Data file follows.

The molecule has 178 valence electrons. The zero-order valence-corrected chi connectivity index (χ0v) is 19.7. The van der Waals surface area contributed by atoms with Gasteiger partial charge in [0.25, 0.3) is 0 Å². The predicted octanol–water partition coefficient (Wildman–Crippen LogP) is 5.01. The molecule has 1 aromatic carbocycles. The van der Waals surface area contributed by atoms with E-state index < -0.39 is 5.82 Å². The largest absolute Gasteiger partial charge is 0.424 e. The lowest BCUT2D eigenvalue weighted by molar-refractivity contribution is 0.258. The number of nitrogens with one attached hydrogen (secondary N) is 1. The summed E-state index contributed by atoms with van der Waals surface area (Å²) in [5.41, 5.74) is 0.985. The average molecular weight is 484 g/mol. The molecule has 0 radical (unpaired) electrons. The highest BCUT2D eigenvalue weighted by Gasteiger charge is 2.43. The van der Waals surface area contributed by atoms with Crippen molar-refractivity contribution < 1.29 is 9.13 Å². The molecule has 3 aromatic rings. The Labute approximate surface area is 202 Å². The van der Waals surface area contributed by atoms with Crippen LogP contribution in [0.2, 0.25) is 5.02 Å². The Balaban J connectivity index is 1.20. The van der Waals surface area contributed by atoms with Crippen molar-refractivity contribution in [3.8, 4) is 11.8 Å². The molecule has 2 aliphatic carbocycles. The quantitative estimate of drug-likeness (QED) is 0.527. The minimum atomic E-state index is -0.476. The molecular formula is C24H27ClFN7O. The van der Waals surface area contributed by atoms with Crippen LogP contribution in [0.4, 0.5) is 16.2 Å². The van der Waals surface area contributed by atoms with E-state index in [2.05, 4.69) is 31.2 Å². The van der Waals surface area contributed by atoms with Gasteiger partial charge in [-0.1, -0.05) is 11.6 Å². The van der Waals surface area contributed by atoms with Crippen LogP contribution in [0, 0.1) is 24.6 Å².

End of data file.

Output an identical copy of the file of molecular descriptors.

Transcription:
The molecule has 178 valence electrons. The zero-order valence-corrected chi connectivity index (χ0v) is 19.7. The van der Waals surface area contributed by atoms with Gasteiger partial charge in [0.25, 0.3) is 0 Å². The predicted octanol–water partition coefficient (Wildman–Crippen LogP) is 5.01. The molecule has 1 aromatic carbocycles. The van der Waals surface area contributed by atoms with E-state index < -0.39 is 5.82 Å². The largest absolute Gasteiger partial charge is 0.424 e. The lowest BCUT2D eigenvalue weighted by molar-refractivity contribution is 0.258. The number of nitrogens with one attached hydrogen (secondary N) is 1. The summed E-state index contributed by atoms with van der Waals surface area (Å²) in [5.41, 5.74) is 0.985. The average molecular weight is 484 g/mol. The molecule has 0 radical (unpaired) electrons. The highest BCUT2D eigenvalue weighted by Gasteiger charge is 2.43. The van der Waals surface area contributed by atoms with Crippen molar-refractivity contribution < 1.29 is 9.13 Å². The molecule has 3 aromatic rings. The Labute approximate surface area is 202 Å². The van der Waals surface area contributed by atoms with Crippen LogP contribution in [0.2, 0.25) is 5.02 Å². The Balaban J connectivity index is 1.20. The van der Waals surface area contributed by atoms with Crippen molar-refractivity contribution in [3.8, 4) is 11.8 Å². The molecule has 2 aliphatic carbocycles. The quantitative estimate of drug-likeness (QED) is 0.527. The minimum atomic E-state index is -0.476. The molecular formula is C24H27ClFN7O. The van der Waals surface area contributed by atoms with Crippen LogP contribution in [0.4, 0.5) is 16.2 Å². The van der Waals surface area contributed by atoms with E-state index in [2.05, 4.69) is 31.2 Å². The van der Waals surface area contributed by atoms with Gasteiger partial charge in [-0.1, -0.05) is 11.6 Å². The van der Waals surface area contributed by atoms with Crippen LogP contribution in [0, 0.1) is 24.6 Å².